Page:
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Researchers Reveal The Top Adjectives For Men & Women After Studying 3.5M Books
By Mikelle Leow, 08 Oct 2019
Image via Shutterstock
If you’re a book lover, chances are you’ll already be able to guess the traits of certain characters even before they have been properly introduced. That’s probably because there are a number of common descriptors shared between reading materials.
In a study published via the World Economic Forum, researchers from the University of Copenhagen used a new computer model to analyze 3.5 million books. The literature studied were all published in English, published between 1900 and 2008, and featured a mix of fiction and non-fiction content.
What’s concerning, though unsurprising, is that female characters are more likely to be associated with looks-based adjectives like “beautiful,” “sexy,” and “gorgeous.”
“Thus, we have been able to confirm a widespread perception, only now at a statistical level,” explains computer scientist and assistant professor Isabelle Augenstein.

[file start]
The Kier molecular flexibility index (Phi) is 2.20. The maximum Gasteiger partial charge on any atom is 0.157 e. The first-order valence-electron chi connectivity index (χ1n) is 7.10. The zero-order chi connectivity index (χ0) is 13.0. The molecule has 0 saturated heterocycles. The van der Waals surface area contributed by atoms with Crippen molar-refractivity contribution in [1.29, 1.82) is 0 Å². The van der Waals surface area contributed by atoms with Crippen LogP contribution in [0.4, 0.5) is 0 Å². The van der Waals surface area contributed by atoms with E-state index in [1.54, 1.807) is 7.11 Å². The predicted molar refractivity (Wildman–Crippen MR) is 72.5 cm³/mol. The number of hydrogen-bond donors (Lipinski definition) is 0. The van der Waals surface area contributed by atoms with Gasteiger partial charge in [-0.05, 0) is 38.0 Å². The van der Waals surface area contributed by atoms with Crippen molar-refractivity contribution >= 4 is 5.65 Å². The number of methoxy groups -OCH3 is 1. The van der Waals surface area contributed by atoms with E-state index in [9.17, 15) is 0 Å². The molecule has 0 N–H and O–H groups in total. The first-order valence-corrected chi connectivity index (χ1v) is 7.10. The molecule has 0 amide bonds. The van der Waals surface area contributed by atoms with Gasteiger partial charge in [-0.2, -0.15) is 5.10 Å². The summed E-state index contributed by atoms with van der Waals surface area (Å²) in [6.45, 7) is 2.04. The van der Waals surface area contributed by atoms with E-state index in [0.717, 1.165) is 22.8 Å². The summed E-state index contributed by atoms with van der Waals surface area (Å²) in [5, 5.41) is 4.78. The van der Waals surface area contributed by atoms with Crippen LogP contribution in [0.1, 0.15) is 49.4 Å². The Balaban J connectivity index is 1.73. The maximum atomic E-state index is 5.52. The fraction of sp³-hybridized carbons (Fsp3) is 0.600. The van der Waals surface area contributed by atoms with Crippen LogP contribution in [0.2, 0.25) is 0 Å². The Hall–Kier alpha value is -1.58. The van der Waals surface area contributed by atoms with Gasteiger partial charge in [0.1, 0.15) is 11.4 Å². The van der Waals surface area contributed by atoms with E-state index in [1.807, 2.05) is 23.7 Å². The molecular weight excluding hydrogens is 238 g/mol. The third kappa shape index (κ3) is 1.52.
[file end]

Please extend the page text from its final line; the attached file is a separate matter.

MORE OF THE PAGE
In addition, the team extracted descriptors and verbs together with gender-specific nouns like “daughter” and “stewardess”—such as “sexy stewardess” and “girls gossiping”—learning that negative verbs describing appearances are five times more apparent for females.
The researchers relate that looks-based adjectives that are positive or neutral are used on females twice as often as male figures.
In contrast, male characters are more often described with behavioral traits or personal qualities.
You can read the full study here.
Massive Machine Learning Study Demonstrates Gender Stereotyping And Sexist Language In Literature from
[via Boing Boing, images via various sources]
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